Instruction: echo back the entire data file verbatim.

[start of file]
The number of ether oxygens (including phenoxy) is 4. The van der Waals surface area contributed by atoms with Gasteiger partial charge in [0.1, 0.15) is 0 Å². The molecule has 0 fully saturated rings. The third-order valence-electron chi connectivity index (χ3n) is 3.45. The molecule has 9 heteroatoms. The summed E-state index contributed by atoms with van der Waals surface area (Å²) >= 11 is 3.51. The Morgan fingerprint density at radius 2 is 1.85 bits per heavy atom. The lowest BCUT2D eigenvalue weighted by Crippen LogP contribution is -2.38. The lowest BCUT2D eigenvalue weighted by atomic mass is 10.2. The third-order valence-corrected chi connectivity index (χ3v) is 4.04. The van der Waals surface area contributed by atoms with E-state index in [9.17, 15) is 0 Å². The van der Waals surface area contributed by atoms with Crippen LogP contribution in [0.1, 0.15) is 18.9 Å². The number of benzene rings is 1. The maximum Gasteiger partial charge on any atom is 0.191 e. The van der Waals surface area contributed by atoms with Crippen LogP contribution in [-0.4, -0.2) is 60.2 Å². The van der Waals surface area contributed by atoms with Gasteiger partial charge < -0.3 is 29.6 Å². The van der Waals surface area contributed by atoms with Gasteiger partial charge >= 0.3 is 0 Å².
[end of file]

The number of ether oxygens (including phenoxy) is 4. The van der Waals surface area contributed by atoms with Gasteiger partial charge in [0.1, 0.15) is 0 Å². The molecule has 0 fully saturated rings. The third-order valence-electron chi connectivity index (χ3n) is 3.45. The molecule has 9 heteroatoms. The summed E-state index contributed by atoms with van der Waals surface area (Å²) >= 11 is 3.51. The Morgan fingerprint density at radius 2 is 1.85 bits per heavy atom. The lowest BCUT2D eigenvalue weighted by Crippen LogP contribution is -2.38. The lowest BCUT2D eigenvalue weighted by atomic mass is 10.2. The third-order valence-corrected chi connectivity index (χ3v) is 4.04. The van der Waals surface area contributed by atoms with E-state index in [9.17, 15) is 0 Å². The van der Waals surface area contributed by atoms with Crippen LogP contribution in [0.1, 0.15) is 18.9 Å². The number of benzene rings is 1. The maximum Gasteiger partial charge on any atom is 0.191 e. The van der Waals surface area contributed by atoms with Crippen LogP contribution in [-0.4, -0.2) is 60.2 Å². The van der Waals surface area contributed by atoms with Gasteiger partial charge < -0.3 is 29.6 Å². The van der Waals surface area contributed by atoms with Gasteiger partial charge >= 0.3 is 0 Å².